Beta-carotene is a natural precursor of vitamin A. More recently etretinate 13-cis retinoic acid and other retinoid have been successfully used for the treatment of oral leukoplakia. Exactly how retinoids may act to inhibit carcinogenesis is unclear, although some retinoids may enhance anti-tumor immune responses. Retinoids have a pronounced and essential effect on cell differentiation. Retinoids may have an effect by their interaction with growth control mechanisms such as transforming growth factors and also possibly by acting on tumor suppressors either directly or via an interaction with transforming growth factors. Retinoids may inhibit the transformation mediated by papillomaviruses. Oral leukoplakias have been treated with a range of retinoids and carotinoids. Leukoplakias have been successfully treated with systemic 13-cis retinoic acid.
Mulay and Urbach (1958) was the first to use vitamin A therapy for topical therapy of oral leukoplakia. Smith (1962) administered 75,000–300,000 IU of vitamin A daily for a period of 3–18 months. Seventy two percent of hyperkeratosis lesions, 25% of massively keratotic and ulcerative forms of leukoplakia improved but the dyskeratotic forms were unresponsive. However signs of hypervitaminosis were not observed. Silverman et al (1965) reported that short-term large dose treatment with vitamin A (300,000–900,000 IU daily) leads to the improvement of leukoplakia.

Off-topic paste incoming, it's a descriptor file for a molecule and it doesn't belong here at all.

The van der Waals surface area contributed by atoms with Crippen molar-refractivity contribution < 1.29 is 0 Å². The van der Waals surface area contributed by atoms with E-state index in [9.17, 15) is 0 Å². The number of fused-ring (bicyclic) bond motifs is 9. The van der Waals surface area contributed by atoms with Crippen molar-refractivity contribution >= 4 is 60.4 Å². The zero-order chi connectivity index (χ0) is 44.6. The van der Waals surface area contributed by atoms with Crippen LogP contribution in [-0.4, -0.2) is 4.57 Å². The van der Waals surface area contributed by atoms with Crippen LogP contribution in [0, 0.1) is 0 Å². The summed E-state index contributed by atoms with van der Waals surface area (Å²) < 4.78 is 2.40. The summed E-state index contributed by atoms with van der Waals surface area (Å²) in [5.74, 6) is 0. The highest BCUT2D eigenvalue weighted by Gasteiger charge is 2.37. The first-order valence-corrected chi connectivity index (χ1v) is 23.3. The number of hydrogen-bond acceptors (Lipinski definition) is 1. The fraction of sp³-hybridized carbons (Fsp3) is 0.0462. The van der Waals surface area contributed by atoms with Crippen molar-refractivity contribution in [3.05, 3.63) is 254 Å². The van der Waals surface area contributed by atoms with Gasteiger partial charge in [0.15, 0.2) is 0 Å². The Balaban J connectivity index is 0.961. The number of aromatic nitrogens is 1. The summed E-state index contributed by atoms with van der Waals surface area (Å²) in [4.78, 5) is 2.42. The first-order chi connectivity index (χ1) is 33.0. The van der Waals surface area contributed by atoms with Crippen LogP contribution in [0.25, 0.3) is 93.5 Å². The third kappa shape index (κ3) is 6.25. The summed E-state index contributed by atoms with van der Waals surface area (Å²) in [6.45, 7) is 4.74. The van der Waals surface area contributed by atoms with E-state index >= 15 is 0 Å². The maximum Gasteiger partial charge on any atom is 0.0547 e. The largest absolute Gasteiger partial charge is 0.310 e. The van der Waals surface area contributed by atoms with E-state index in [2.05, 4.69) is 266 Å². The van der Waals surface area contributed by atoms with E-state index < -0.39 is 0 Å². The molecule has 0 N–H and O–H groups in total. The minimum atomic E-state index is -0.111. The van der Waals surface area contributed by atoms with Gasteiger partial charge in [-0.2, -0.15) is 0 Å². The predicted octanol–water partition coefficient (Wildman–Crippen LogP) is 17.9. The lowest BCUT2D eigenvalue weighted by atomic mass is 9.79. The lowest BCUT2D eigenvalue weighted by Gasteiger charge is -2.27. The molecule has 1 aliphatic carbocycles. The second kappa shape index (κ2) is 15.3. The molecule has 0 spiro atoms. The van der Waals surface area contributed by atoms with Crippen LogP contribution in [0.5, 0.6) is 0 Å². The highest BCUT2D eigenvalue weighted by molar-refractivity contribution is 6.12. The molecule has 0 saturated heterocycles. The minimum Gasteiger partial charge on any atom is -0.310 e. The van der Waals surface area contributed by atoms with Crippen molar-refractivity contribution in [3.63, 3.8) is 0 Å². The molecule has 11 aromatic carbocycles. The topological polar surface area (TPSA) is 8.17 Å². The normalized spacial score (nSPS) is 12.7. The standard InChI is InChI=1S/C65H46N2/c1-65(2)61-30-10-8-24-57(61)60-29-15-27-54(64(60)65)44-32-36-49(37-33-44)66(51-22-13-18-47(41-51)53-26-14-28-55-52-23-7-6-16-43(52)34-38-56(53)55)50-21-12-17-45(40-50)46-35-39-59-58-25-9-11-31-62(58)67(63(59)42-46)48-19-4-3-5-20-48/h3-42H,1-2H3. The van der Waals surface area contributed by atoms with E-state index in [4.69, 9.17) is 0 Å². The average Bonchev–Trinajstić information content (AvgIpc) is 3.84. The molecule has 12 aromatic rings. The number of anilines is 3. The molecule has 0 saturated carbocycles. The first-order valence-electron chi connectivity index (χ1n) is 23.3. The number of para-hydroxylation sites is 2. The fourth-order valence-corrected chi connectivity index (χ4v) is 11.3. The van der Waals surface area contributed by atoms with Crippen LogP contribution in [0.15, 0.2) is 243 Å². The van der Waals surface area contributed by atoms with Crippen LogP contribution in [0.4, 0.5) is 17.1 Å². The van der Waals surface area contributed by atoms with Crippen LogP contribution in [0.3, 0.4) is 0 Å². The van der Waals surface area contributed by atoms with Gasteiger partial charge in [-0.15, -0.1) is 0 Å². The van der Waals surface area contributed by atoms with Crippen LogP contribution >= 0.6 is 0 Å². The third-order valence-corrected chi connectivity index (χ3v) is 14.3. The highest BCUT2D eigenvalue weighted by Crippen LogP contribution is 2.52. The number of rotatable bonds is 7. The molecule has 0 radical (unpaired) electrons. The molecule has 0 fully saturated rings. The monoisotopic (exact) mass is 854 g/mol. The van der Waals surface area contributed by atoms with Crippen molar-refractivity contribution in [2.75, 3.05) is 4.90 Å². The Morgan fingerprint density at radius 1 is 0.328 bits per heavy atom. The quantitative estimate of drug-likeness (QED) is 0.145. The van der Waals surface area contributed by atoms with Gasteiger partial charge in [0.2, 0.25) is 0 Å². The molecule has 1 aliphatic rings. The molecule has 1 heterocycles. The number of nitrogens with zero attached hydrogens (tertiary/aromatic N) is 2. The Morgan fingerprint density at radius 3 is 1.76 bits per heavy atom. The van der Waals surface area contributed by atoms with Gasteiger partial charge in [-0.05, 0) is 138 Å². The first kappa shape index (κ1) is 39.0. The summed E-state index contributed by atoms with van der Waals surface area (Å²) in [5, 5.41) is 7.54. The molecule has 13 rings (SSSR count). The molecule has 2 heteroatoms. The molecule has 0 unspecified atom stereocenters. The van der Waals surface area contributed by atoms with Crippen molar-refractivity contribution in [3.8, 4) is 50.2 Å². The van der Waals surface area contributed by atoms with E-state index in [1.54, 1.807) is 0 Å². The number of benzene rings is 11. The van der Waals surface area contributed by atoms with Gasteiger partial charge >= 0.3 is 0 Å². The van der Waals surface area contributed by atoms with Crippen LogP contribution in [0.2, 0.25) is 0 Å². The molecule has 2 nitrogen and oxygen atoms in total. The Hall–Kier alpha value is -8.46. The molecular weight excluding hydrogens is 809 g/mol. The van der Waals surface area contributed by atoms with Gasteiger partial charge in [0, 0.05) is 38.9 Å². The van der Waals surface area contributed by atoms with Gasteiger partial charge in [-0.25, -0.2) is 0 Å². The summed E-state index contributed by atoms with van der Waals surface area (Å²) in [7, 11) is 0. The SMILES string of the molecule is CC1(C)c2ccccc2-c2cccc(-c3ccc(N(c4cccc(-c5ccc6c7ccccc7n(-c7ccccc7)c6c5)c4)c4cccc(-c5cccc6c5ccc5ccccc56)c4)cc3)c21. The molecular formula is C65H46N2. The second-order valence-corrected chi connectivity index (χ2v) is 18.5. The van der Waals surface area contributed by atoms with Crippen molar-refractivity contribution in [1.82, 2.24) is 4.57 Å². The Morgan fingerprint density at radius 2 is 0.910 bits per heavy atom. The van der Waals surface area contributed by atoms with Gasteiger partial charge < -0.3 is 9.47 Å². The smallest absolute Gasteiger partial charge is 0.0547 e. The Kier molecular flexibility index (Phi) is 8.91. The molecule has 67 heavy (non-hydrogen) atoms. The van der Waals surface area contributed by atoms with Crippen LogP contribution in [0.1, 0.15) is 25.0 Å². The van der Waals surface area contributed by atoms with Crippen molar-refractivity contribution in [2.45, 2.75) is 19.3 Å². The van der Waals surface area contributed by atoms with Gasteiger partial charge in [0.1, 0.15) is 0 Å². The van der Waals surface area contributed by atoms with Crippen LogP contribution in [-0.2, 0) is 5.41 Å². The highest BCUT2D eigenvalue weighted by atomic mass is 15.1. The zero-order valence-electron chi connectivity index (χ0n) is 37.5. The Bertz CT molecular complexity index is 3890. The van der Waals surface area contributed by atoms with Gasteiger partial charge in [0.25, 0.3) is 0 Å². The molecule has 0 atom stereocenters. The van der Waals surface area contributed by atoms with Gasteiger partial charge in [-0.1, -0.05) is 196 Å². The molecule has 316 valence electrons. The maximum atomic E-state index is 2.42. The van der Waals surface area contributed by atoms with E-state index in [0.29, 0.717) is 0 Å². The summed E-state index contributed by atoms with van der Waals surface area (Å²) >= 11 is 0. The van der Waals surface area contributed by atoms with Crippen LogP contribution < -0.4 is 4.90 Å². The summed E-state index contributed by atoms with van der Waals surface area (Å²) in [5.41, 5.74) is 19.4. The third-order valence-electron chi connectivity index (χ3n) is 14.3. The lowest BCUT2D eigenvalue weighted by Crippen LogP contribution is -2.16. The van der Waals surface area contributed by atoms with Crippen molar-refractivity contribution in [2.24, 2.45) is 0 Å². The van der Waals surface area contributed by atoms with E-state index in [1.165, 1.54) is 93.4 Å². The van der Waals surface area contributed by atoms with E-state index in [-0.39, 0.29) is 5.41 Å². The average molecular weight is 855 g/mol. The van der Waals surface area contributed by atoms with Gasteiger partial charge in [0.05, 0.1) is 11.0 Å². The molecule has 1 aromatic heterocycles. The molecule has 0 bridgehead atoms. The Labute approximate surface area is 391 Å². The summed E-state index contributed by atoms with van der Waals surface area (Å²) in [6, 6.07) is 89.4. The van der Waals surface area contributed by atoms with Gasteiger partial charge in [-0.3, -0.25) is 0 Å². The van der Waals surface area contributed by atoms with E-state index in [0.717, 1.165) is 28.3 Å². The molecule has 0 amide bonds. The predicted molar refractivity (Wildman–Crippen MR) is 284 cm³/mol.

13-cis retinoic acid (CRA) at 1.5 mg/kg per day for 3 months followed by 0.5 mg/kg daily for 9 months resulted in an initial 55% beneficial response followed by maintenance of effect in 92% of cases. Kaugars and Silverman (1995) in a study of 10 patients with leukoplakia using 50 mg of 13-CRA per day for 3 months showed a 50% reduction in the clinical size of the lesions in three patients. Treatment of three patients was discontinued because of elevated serum triglyceride levels or headache.
Many authors have proposed that beta-carotene supplementation can be used for the treatment of leukoplakia with minimal side effects. Beta-carotene alone in a dose of 30 mg daily for 3–6 months also produced a 71% response rate in 24 patients with oral leukoplakias, with no significant toxicity (Garewall et al, 1991). The same workers have used beta-carotene 60 mg daily for 6 months and report similar benefit (Garewall et al, 1992). Others have found beta-carotene 90 mg daily to produce benefit in 44% after three cycles of use of 3 months each.
Fenretinide (synthetic retinoid) 200 mg daily used for 1 year reduced the relapses and appearance of new oral leukoplakias, compared with controls, with few adverse effects in 39 patients having previously had leukoplakias surgically excised.
Vitamin E has synergistic inhibitory activity against carcinogenesis in animal models and may have some beneficial effect in man. Many studies, using vitamin E in oral leukoplakias showed a beneficial clinical response in 46% of 43 patients by 24 weeks, and a histo-logical response with no serious adverse effects. Another study showed a significant decrease in oral leukoplakia after combined treatment with vitamin E, retinol and (β-carotene (Zaridze et al, 1993). Vitamin E therefore shows promise in the control of leukoplakias.